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Security in Context: The BeyondTrust Blog

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Bringing you news and commentary on solutions and strategies for protecting critical IT infrastructure in the context of your business.

IT and Security Collaboration: A Quick Win for Risk Management

Posted August 4, 2014    Morey Haber

loose lips sink shipsDuring World War II, the United States posted flyers such as “Loose Lips Might Sink Ships” to discourage gossip and sharing data that could ultimately end up in enemy hands. More recently we’ve heard, “If You See Something, Say Something.”

Both bits of wisdom apply to security within organizations. Users have to consider the potential damage from an infected USB flash drive, an inappropriate service started on a server, or an unauthorized cloud-based file-sharing program. It seems obvious that we should make everyone aware of the security risks of mishandling data, sharing a password, or propping a door.

We in the IT and security communities usually think of these security risks in terms of end users – and we should. However, it’s just as important to consider the risks that arise when IT Operations and Security teams fail to collaborate. In fact, successful interdepartmental communication between these groups, or lack thereof, can have more bearing on overall security than what our end users are doing.

As a product manager for solutions serving IT and Security, I often hear of dysfunctional (and sometimes non-existent) relationships between the two groups. It’s surprising how frequently they differ in terms of understanding risk, creating goals for addressing risk, and then working to achieve those goals. They head in separate directions, create a layer of distrust, an ironically create security exposures in the process.

If you manage an IT team, a security team, or both, ask your staff the following questions:

  • How often does Security mandate technology that is difficult for users to adopt?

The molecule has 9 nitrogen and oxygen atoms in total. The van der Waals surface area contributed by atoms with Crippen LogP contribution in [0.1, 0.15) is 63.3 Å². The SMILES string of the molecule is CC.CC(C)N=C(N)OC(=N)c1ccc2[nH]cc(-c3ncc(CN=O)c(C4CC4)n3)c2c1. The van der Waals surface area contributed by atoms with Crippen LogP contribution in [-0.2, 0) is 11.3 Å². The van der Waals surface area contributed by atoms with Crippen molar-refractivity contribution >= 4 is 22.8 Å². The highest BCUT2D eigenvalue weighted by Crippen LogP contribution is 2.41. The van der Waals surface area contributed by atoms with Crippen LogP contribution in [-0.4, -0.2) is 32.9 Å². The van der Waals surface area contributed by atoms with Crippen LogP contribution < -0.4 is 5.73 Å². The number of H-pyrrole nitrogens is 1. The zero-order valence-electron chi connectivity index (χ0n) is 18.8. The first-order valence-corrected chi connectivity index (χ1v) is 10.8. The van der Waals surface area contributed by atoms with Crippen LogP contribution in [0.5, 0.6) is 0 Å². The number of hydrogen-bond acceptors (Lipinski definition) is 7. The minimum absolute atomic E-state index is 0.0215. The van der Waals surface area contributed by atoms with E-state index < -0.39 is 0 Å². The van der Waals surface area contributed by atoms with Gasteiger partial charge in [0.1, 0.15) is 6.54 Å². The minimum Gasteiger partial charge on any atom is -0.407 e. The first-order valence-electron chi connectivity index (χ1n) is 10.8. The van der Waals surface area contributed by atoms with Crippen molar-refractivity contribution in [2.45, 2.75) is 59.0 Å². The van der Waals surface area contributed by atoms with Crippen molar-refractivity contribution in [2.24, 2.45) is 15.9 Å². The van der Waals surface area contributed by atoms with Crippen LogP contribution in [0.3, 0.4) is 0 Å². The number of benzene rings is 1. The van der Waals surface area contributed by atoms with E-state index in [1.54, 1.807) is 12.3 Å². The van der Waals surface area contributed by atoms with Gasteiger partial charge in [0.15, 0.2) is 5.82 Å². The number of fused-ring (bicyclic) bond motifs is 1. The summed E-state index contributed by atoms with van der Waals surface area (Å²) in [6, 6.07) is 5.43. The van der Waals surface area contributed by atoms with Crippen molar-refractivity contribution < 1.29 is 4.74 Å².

• How often do users workaround problems without understanding potential security risks?
  • Are security guidelines discussed and agreed upon consistently by all departments?
  • Do all team members, regardless of responsibility, adhere to policies and procedures for safe computing?

Creating a culture of trust and communication isn’t easy, and collaboration is most effective when it’s driven from the top down. Sue Poremba recently wrote a blog on this topic: “When teams don’t talk, hackers win.”

Sue’s observations are spot-on, and they’re some of the primary reasons we created BeyondInsight. BeyondInsight is an IT Risk Management Platform designed specifically for allowing teams to collaborate leveraging vulnerability management (security) and privileged account management (IT operations) data. It’s clear that communication and collaboration are key to securing an environment, and the right tools can make that vision a reality.

> Learn more about BeyondInsight

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Additional articles

CyberResiliency

6 things I like about Gartner’s Cyber Resiliency Strategy

Posted August 27, 2015    Nigel Hedges

There were 6 key principles, or recommendations, that Gartner suggested were important drivers towards a great cyber resiliency posture. I commented more than once during the conference that many of these things were not new. They are all important recommendations that are best when placed together and given to senior management and the board – a critical element of organisations that desperately need to “get it”.

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powerbroker-difference-1

Why Customers Choose PowerBroker: Flexible Deployment Options

Posted August 26, 2015    Scott Lang

BeyondTrust commissioned a study of our customer base in early 2015 to determine how we are different from other alternatives in the market. What we learned was that there were six key differentiators that separate BeyondTrust from other solution providers in the market. We call it the PowerBroker difference,

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Mac-Security-Enterprise

On Demand Webinar: Security Risk of Mac OS X in the Enterprise

Posted August 20, 2015    BeyondTrust Software

In the last several years, Mac administrators have come to realize that they may be just as vulnerable to exploits and malware as most other operating systems. New malware and adware is released all the time, and there have been serious vulnerabilities patched by Apple in the past several years, some of which may afford attackers full control of your systems.

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